No matter how good you are, you're going to lose money investing in stocks.

Nobody likes to lose money. In fact, people go to extraordinary lengths to avoid investing losses. But stocks don't always go up, and from time to time, ugly markets make it almost impossible to show profits from your stock positions.

When the Oracle's wrong
If you've felt lately like you can't catch a break with your stocks, it's comforting to realize that you're not the only one seeing red ink on your portfolio screen. Even Warren Buffett has posted hefty recent losses.

Just look at how many ways Buffett's Berkshire Hathaway (NYSE:BRK-A) (NYSE:BRK-B) and its investments have taken it on the chin lately:

  • Buffett's financial stocks certainly haven't done him any favors in the past year. Moody's (NYSE:MCO) is down nearly 40%, and American Express (NYSE:AXP) has seen its stock price fall almost 20% in the past year.
  • Several other investments he's made, including long-term holdings Washington Post (NYSE:WPO) and USG (NYSE:USG), are also lagging badly.
  • Overall, Berkshire shares have lost close to 18% of their value since December.

Yet from a long-term perspective, calling Buffett a big loser is ridiculous. While he's made mistakes -- and he'd be the first to admit them -- Buffett knows that you can't judge performance from a single year.

Even over the past 10 years -- hardly the pinnacle of the Oracle of Omaha's success -- Berkshire stock has risen at a 5.7% annual clip, compared to the S&P 500's 3.8% average return. Add to that the lower volatility of Buffett's returns -- investors missed out on some of the tech bull market, but avoided a lot of the pain when that bubble burst -- and you can see that patience has rewarded long-term Berkshire shareholders.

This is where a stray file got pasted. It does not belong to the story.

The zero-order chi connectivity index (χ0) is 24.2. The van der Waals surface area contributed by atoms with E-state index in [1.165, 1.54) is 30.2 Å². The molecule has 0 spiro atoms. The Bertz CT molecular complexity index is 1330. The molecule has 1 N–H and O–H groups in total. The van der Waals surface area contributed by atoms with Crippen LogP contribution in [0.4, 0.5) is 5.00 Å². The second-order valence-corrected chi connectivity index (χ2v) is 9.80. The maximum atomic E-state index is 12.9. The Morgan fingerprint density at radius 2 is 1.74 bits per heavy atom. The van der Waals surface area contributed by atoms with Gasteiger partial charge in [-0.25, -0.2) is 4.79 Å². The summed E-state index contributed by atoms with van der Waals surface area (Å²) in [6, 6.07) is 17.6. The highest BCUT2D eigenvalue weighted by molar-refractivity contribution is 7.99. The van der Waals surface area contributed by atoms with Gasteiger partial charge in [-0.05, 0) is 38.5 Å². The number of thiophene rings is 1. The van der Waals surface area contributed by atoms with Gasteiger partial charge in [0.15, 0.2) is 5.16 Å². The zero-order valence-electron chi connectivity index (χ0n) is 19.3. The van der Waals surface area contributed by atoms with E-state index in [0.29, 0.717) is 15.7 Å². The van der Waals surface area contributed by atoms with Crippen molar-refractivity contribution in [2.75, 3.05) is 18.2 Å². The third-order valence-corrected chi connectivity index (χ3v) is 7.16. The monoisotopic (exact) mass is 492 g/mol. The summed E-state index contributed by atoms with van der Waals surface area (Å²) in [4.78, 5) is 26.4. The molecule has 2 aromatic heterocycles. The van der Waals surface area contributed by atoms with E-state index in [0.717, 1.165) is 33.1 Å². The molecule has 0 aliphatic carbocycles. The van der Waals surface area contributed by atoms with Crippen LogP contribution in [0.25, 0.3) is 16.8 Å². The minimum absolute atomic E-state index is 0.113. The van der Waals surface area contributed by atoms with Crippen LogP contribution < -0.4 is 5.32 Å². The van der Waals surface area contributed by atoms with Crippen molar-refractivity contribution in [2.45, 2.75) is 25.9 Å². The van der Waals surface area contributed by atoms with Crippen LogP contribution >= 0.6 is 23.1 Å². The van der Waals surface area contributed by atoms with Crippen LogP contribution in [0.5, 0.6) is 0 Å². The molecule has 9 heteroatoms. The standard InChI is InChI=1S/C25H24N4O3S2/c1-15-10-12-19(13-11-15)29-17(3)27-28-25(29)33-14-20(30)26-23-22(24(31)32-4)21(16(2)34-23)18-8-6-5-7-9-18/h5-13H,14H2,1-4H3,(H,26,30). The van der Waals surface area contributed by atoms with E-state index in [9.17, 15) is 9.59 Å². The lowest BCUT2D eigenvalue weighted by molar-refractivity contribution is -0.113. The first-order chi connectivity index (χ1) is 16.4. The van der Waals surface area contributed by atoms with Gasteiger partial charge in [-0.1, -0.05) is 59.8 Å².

Similarly, just because you'll be a loser sometimes doesn't mean you can't be a winning investor overall. You just have to recognize that things won't always go your way -- and try to avoid making mistakes that will compound your losses.

Make the most of losses
It's hard to see losing money as an opportunity. Ideally, you could buy shares at the bottom every time. But since you can't time the market exactly, you need a strategy in place to handle your losers:

  1. Know whether you want more shares. Doubling down or dollar-cost averaging into a position can work out very well if shares fall after your initial purchase. But to avoid letting emotion get the better of you, it's best to make that decision when you first buy your stock.
  2. Stay informed. If your stocks are falling, make sure you know why. Are they just following the market lower, or is there some specific reason why your particular companies are doing badly? Overlooking permanent problems with your holdings can cost you -- just ask those who held onto their Bear Stearns (NYSE:BSC) or Enron shares until the bitter end.
  3. Get a silver lining. Remember, you can get a tax break from your investment losses if you sell. Although you shouldn't make taxes the sole reason for your decision, they can help you get a little bit back from a bad pick.

You're not alone
If recent losses have taken away all your investing confidence, don't panic. Millions of other losers are in exactly the same boat. As long as you stick with a well-considered investment plan to reach your financial goals, you'll be a winner in the long run.

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